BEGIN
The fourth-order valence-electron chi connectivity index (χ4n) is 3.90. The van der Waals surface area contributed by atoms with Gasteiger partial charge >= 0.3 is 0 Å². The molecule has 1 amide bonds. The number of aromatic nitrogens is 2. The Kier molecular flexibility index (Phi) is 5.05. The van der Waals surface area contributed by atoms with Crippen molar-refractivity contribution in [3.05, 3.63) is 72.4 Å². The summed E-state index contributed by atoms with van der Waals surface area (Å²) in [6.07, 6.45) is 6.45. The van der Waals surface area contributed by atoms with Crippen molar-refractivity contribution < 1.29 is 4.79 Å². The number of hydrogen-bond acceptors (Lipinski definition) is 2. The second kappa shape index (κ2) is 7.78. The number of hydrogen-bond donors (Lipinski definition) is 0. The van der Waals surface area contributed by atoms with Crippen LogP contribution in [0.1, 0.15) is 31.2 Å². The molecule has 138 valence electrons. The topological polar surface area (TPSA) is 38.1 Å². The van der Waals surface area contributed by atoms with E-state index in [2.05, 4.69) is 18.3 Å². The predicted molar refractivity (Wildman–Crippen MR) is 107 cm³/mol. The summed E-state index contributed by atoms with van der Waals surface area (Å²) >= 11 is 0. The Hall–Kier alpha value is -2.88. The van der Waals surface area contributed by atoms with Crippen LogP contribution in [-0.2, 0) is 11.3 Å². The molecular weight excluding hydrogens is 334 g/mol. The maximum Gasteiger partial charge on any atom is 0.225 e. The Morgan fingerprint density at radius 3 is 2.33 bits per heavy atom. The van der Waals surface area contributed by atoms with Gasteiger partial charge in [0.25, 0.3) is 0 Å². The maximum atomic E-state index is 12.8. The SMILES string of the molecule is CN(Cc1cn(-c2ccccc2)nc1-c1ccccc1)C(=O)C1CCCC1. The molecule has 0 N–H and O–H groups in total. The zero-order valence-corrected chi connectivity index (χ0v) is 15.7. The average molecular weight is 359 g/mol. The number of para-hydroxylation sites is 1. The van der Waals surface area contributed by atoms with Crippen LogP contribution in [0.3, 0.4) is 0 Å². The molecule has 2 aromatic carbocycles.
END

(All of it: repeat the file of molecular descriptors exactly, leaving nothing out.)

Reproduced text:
The fourth-order valence-electron chi connectivity index (χ4n) is 3.90. The van der Waals surface area contributed by atoms with Gasteiger partial charge >= 0.3 is 0 Å². The molecule has 1 amide bonds. The number of aromatic nitrogens is 2. The Kier molecular flexibility index (Phi) is 5.05. The van der Waals surface area contributed by atoms with Crippen molar-refractivity contribution in [3.05, 3.63) is 72.4 Å². The summed E-state index contributed by atoms with van der Waals surface area (Å²) in [6.07, 6.45) is 6.45. The van der Waals surface area contributed by atoms with Crippen molar-refractivity contribution < 1.29 is 4.79 Å². The number of hydrogen-bond acceptors (Lipinski definition) is 2. The second kappa shape index (κ2) is 7.78. The number of hydrogen-bond donors (Lipinski definition) is 0. The van der Waals surface area contributed by atoms with Crippen LogP contribution in [0.1, 0.15) is 31.2 Å². The molecule has 138 valence electrons. The topological polar surface area (TPSA) is 38.1 Å². The van der Waals surface area contributed by atoms with E-state index in [2.05, 4.69) is 18.3 Å². The predicted molar refractivity (Wildman–Crippen MR) is 107 cm³/mol. The summed E-state index contributed by atoms with van der Waals surface area (Å²) >= 11 is 0. The Hall–Kier alpha value is -2.88. The van der Waals surface area contributed by atoms with Crippen LogP contribution in [-0.2, 0) is 11.3 Å². The molecular weight excluding hydrogens is 334 g/mol. The maximum Gasteiger partial charge on any atom is 0.225 e. The Morgan fingerprint density at radius 3 is 2.33 bits per heavy atom. The van der Waals surface area contributed by atoms with Gasteiger partial charge in [0.25, 0.3) is 0 Å². The maximum atomic E-state index is 12.8. The SMILES string of the molecule is CN(Cc1cn(-c2ccccc2)nc1-c1ccccc1)C(=O)C1CCCC1. The molecule has 0 N–H and O–H groups in total. The zero-order valence-corrected chi connectivity index (χ0v) is 15.7. The average molecular weight is 359 g/mol. The number of para-hydroxylation sites is 1. The van der Waals surface area contributed by atoms with Crippen LogP contribution in [0.3, 0.4) is 0 Å². The molecule has 2 aromatic carbocycles.